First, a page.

Two-year college completion rates edge up again


The average college completion rate for U.S. higher education continues to follow the trend of the past few years: the overall national rate remains stalled, while the rate for community colleges has slightly increased, and the rate for public four-year institutions has again dipped.

An annual report on completion trends released Thursday by the National Student Clearinghouse (NSC) Research Center shows the overall six-year completion rate for students starting college in fall 2017 is 62.2%, which is about where it has idled since 2015. The rate for public two-year colleges, however, has again ticked up by roughly 0.3 percentage points to 43.4% — reaching a new high mark and continuing its upward climb since 2014, when the rate was 40.7%.

Meanwhile, the six-year completion rate for all four-year institutions has decreased: Among public institutions, it dropped -0.6 percentage points to 67.4%, and private institutions saw a decline of -0.3% to 77.5%.

The report — which focuses primarily on degree and certificate completion of a cohort of first time-in-college, degree-seeking students — also has data on eight-year completion rates, which provide a wider window for students to complete their credential, including students who stopped out of college and returned. But the longer period for students starting in fall 2015 doesn’t appear to result in higher rates. In fact, overall, it declined from 65.2% to 64.7%. For community colleges, the eight-year rate dipped from 45.1% to 44.7%. Public four-year institutions saw a decrease from 72.4% to 71.6%.

The figures seem to track recent trends of students weighing work and education options. Douglas Shapiro, executive director of the NSC Research Center, speculated that turmoil in the labor market could prompt uncertainty among students, who may opt to work instead or seek different education and training opportunities.

“Not only have fewer of the 2017 starters completed as of 2023, but the data also show fewer still enrolled, suggesting this is more than just a matter of slower progress during the pandemic years,” he said.

Fewer students completing within six years appears to be a result of more students stopping out, not more staying enrolled longer, according to the report.

Overall nationally, students still enrolled over the six-year period decreased from 8.9% to 8.6%. For community colleges, it declined -0.3 percentage points to 11.2%, and at public four-years it dipped -0.2 percentage points to 8.4%. The rate for community college students not enrolled at any institution is the same as it was last year, 45.4%, though that is still far higher than the rate for overall and at public four-year institutions, which saw slight increases to 29.2% and 24.3%, respectively.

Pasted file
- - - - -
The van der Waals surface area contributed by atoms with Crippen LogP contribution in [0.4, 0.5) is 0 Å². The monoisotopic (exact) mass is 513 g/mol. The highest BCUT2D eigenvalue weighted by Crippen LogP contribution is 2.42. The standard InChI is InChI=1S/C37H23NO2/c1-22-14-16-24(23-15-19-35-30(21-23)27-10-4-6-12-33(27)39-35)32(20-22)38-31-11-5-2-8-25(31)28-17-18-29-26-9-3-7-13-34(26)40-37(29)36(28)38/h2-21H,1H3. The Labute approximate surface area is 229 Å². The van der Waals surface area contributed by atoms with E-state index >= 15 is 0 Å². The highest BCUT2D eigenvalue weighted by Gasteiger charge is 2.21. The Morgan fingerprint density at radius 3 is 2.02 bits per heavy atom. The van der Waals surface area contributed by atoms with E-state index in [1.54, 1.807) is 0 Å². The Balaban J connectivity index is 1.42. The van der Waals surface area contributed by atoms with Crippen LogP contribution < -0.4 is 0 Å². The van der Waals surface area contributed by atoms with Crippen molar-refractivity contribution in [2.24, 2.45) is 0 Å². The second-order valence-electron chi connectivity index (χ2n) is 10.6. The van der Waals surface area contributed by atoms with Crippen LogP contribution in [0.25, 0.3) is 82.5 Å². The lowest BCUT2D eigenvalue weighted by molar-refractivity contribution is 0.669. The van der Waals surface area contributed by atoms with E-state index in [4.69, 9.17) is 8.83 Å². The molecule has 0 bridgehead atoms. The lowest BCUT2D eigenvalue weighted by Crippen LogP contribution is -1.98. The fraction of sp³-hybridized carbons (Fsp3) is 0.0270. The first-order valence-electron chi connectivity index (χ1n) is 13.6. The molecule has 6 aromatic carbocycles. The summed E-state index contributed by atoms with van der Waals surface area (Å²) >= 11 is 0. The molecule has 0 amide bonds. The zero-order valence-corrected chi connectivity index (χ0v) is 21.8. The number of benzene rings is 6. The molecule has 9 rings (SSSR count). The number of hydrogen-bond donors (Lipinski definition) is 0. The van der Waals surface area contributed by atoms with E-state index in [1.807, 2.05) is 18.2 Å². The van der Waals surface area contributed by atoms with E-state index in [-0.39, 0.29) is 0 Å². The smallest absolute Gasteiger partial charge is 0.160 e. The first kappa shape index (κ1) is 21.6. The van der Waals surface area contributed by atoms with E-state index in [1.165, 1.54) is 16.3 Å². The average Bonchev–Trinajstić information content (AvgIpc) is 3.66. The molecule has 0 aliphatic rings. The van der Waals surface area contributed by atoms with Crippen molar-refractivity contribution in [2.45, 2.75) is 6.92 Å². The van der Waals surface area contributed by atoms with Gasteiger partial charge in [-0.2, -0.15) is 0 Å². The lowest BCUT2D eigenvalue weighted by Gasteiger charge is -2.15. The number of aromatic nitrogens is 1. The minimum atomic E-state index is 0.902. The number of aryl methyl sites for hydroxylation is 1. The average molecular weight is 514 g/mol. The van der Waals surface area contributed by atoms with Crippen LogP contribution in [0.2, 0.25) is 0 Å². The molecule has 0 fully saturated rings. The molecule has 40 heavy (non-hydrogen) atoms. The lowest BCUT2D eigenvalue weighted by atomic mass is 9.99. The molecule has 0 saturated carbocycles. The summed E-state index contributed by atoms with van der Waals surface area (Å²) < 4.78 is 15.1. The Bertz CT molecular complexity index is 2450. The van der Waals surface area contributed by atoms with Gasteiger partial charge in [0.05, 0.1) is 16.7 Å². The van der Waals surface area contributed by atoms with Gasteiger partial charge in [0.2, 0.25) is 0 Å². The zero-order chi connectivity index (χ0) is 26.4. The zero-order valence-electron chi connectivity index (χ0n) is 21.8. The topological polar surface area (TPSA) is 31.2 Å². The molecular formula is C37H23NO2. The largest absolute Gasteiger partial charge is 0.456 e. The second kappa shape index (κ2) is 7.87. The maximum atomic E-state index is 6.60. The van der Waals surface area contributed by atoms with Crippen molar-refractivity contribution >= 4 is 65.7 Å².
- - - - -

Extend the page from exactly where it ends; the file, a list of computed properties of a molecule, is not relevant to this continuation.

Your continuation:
Race/ethnicity, gender, age

Most race/ethnicities saw increases in the six-year completion rate, with Asian (53.8%) and White (51.1%) students having the highest rates among public two-year students. Hispanic and Black students both saw a 0.5 percentage point increase to 38.4% and 31.6%, respectively.

Female community college students saw an uptick of 0.3 percentage points to 46.9%, and males saw 0.2 percentage point increase to 41%. Overall, however, the completion gap between women and men in higher education continues to grow, now at it widest since 2008, the report says.

The six-year rate among exclusively full-time students at public two-year colleges remains at 66.5%, while it increased for part-time students to 20.2%, from 19.5%. Mixed enrolled stayed roughly the same at 38.1%.

Traditional college-age students entering college in fall 2017 saw declines in their overall six-year completion rate, the report notes. Community colleges were the only sector to see completion gains for this age group.

The report also observes that adult learners, who were over age 24 when they started college in 2017, were the only age group to make gains this year again. Community colleges and private nonprofit four-year institutions both drove these gains, it says.

State trends

The report also follows completion rates among states. Overall, the six-year rate increased in more than half of the states, with nine states — Arizona, Idaho, Indiana, Maryland, Michigan, New Mexico, North Dakota and Wyoming — seeing an increase of 1 percentage point or more. States with a decrease of 1 percentage point or more include Louisiana, Massachusetts, Oregon, Rhode Island and Washington.

The growth among community colleges was driven by increases in 29 states, with nine states seeing gains of more than 2 percentage points, according to the report. North Dakota and Idaho saw the largest increases (4.6 and 3.7 percentage points). Fifteen states experienced declines in their community college completion rates, but only four saw declines greater than 1 percentage point, with Massachusetts and Oregon seeing the largest declines (-2.8 and -3.7 percentage points).

About the Author

Matthew Dembicki
Matthew Dembicki edits Community College Daily and serves as associate vice president of communications for the American Association of Community Colleges.